• Cardiovascular Effects / Roots: Study evaluated the effect of crude extract of root on cardiovascular activity in anesthetized rats and its possible mechanisms. Results showed dose dependent decrease in systolic pressure, diastolic pressure, and mean arterial blood pressure. In higher doses, there was reduction in heart rate. Results suggest the hypotensive action of the root extract could be through muscarinic cholinergic receptors, in addition to nitric oxide induction. (32)
• Anti-Cataleptic Effects / Leaves: Study evaluated aqueous and ethanolic extracts of leaves on haloperidol induced catalepsy in rats. Both extracts significantly reduced catalepsy (P<0.001) with greater effect at the 150 mg/kg dose. (33)
• Inhibition of Obsessive Compulsive Behavior / Leaves: Study evaluated the effect of ethanolic extract of leaves on obsessive compulsive behavior using marbole-burying apparatus in mice. Results showed dose dependent inhibition of obsessive and compulsive behavior. Fluoxetine, an SSRI, was used as reference drug. (34)
• Biodiesel / Seed Oil: Study reports on the synthesis of T. divaricata seed oil biodiesel. Four fatty acid methyl esters were identified, viz., 27.0 wt.% methyl palmitate (C16:0), 10.54 et.% methyl linoleate (C18:2), 56.23 wt.% methyl oleate (C18:1), and 6.20 wt.% methyl stearate (C18:0). The major fatty acid was oleic acid followed by palmitic acid. Results suggest the oil potential as source of biodiesel and other uses. (36)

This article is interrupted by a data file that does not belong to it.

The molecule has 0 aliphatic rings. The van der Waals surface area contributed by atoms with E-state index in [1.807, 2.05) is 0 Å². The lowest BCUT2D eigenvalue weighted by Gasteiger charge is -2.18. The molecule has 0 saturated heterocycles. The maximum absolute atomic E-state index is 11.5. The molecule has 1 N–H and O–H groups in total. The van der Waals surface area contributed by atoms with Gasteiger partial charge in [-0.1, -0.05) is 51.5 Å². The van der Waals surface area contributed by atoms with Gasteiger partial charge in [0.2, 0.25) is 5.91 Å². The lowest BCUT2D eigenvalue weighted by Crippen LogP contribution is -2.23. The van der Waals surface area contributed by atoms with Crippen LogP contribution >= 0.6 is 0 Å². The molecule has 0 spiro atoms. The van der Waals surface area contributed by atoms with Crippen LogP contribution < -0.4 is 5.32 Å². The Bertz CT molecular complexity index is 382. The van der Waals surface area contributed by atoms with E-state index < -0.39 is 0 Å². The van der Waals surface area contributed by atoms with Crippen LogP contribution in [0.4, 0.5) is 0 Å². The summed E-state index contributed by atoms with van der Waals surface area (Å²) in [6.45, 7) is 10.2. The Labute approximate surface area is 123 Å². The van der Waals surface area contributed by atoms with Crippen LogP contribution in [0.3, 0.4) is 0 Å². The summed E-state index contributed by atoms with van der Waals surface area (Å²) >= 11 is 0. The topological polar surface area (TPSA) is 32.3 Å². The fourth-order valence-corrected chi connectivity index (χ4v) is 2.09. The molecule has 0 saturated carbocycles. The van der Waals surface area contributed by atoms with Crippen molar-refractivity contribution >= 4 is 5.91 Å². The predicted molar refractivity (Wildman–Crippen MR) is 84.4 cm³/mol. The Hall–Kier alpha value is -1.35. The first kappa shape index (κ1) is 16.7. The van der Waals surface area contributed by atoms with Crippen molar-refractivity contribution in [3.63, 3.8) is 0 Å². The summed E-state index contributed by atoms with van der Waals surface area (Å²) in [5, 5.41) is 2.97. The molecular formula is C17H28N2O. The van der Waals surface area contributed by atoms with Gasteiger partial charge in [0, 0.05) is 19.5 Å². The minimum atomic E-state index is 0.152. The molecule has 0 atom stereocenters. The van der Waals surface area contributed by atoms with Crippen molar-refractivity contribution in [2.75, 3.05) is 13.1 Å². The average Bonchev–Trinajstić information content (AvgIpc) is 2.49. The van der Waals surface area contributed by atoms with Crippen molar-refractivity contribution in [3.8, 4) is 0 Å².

• Antifertility Effects on Male Reproduction: Study evaluated the antifertility effect of chronically administered 50% ethanol extract of leaves of TD on male rats. Results showed significant decrease in weight of testes, epididymis, seminal vesicle and ventral prostate. There was dose related reduction in testicular and epididymal sperm count and motility. Results showed dose related effects on male reproduction without alteration of general body metabolism. (37)
• Antiproliferative / Human Laryngeal Carcinoma (HEP2): Study evaluated extracts of aerial parts (leaves, stems, flowers) for inhibitory effects against HEP2 cell line. Results showed the anticancer property of T. divaricata against the human laryngeal carcinoma cell line (Hep 2 cell line). (38)
• Effect on Induced Cognitive Deficits / Decreased AChE Activity: Study investigated the effect of T. divaricata on Abeta25-35 peptides-induced cognitive deficits and acetylcholinesterase activity in mice. Findings showed subchronic administration of TD extract might prevent Abeta25-35 peptides induced memory deficits by decreasing the AChE activity level. Results suggest a potential nootropic supplement for the elderly suffering from dementia such as Alzheimer's disease. (39)
• Molecular Docking Study / Antibacterial Via Interaction with Cell Membrane Protein Targets: Virtual Screening and Docking of 66 Law Molecular Weight compounds of T. divaricata showed physiochemical properties and drug-likeness with potential as antibacterial drug candidates. Coronaridine derivatives with least binding energy has potential as lead molecule for antibiotic design for treatment of bacterial pneumonia and other infections by inhibition of bacterial cell membrane proteins (40)